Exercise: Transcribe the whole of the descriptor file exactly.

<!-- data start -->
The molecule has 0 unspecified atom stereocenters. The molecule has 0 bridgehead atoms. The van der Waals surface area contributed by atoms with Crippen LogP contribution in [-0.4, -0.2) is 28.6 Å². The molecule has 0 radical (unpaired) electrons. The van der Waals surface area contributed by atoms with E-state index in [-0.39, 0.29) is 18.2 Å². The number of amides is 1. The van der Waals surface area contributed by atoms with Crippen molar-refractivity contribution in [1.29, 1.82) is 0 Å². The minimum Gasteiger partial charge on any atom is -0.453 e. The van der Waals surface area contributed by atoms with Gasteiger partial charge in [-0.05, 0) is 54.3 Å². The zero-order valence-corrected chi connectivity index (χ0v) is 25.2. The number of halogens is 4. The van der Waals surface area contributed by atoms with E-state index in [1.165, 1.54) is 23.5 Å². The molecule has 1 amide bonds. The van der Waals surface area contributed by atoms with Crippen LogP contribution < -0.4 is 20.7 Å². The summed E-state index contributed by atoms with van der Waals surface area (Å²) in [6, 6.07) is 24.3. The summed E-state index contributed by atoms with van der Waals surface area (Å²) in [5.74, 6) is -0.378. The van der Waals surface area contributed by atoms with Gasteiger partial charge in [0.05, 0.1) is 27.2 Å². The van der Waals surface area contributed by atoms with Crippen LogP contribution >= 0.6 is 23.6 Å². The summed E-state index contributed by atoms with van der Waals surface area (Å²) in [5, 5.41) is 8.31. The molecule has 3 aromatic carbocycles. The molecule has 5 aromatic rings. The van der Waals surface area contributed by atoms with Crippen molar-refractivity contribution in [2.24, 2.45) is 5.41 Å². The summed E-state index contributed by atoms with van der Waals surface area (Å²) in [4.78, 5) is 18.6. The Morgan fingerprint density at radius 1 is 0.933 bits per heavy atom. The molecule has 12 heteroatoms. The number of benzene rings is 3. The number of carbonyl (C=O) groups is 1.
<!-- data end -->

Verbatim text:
The molecule has 0 unspecified atom stereocenters. The molecule has 0 bridgehead atoms. The van der Waals surface area contributed by atoms with Crippen LogP contribution in [-0.4, -0.2) is 28.6 Å². The molecule has 0 radical (unpaired) electrons. The van der Waals surface area contributed by atoms with E-state index in [-0.39, 0.29) is 18.2 Å². The number of amides is 1. The van der Waals surface area contributed by atoms with Crippen molar-refractivity contribution in [1.29, 1.82) is 0 Å². The minimum Gasteiger partial charge on any atom is -0.453 e. The van der Waals surface area contributed by atoms with Gasteiger partial charge in [-0.05, 0) is 54.3 Å². The zero-order valence-corrected chi connectivity index (χ0v) is 25.2. The number of halogens is 4. The van der Waals surface area contributed by atoms with E-state index in [1.165, 1.54) is 23.5 Å². The molecule has 1 amide bonds. The van der Waals surface area contributed by atoms with Crippen LogP contribution < -0.4 is 20.7 Å². The summed E-state index contributed by atoms with van der Waals surface area (Å²) in [6, 6.07) is 24.3. The summed E-state index contributed by atoms with van der Waals surface area (Å²) in [5.74, 6) is -0.378. The van der Waals surface area contributed by atoms with Gasteiger partial charge in [0.05, 0.1) is 27.2 Å². The van der Waals surface area contributed by atoms with Crippen LogP contribution >= 0.6 is 23.6 Å². The summed E-state index contributed by atoms with van der Waals surface area (Å²) in [5, 5.41) is 8.31. The molecule has 3 aromatic carbocycles. The molecule has 5 aromatic rings. The van der Waals surface area contributed by atoms with Crippen molar-refractivity contribution in [2.24, 2.45) is 5.41 Å². The summed E-state index contributed by atoms with van der Waals surface area (Å²) in [4.78, 5) is 18.6. The Morgan fingerprint density at radius 1 is 0.933 bits per heavy atom. The molecule has 12 heteroatoms. The number of benzene rings is 3. The number of carbonyl (C=O) groups is 1.